The next morning we cleaned a little more, bought a cage for Bonker and set sail once again with Abilene in our sites and a Hurricane in our review. Bonkers seemed better at first it proved misleading. He continued to drool which I decided was something that couldn't be helped and threw up a couple more times. After all was said and done it took us 9 driving hours to take a trip that would normally take 6. However, watching the news and traffic in Houston right now, I probably hold the record for longest distance driven in the shortest amount of time while evacuating a Hurricane named Rita. It's a stretch and I probably won't make the Guiness Book, but I'll take it.

Oh, there he is....

Hey....Come on, don't be like that. You got your picture at the top this time... I'm sorry, we're in Abilene, I don't have any other pictures here... You do not look fat...

Tuesday, September 20, 2005


Hurricane coming
And Rita is her name-o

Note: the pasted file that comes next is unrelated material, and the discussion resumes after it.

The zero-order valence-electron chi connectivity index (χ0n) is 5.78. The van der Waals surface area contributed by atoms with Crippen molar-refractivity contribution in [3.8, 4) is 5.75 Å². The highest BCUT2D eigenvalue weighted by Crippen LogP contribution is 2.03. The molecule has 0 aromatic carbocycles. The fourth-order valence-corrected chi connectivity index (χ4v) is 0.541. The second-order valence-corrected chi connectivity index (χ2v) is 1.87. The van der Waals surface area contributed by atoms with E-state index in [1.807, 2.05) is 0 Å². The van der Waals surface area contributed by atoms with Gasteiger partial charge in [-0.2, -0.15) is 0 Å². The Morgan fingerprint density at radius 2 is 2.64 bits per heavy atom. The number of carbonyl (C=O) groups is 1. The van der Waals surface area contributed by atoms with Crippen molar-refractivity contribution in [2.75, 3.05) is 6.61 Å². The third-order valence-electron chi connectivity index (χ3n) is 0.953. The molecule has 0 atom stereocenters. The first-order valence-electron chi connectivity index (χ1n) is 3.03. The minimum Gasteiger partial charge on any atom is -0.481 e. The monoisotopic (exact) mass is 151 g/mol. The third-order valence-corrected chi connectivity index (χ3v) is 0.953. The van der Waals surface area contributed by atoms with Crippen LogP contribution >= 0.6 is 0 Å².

Hey there, Abilene!

Packing ups no fun
The wife has never done this.
'Canes are not all that.

Cats are in the car.
Pumpkin knows how things are there.
Bonkers is his name

School is out for now.
This is a big shock to me.
Who knew Goose Creek would?

Midsummer opens.
Rita has delayed us some
From openning yet.

Is the world ending?
Sometimes it seems that it is.
Good thing God is Love!

Saturday, September 17, 2005

Favorite Movies

I've not been posting as much lately, and there is a good reason for that. I'm really flippin' busy. Trying to get together this ITS stuff, building a set for a show that goes up in less than two week, spending time with my wife, these are all things that I enjoy a great deal, but they take up time. So here is my long awaited list of my top ten movies.

Note: This is not my personal list of the "best" movies, per se. Rather they are my personal favorites. I recognize that I may enjoy a movie that is not necessarily the "best" movie.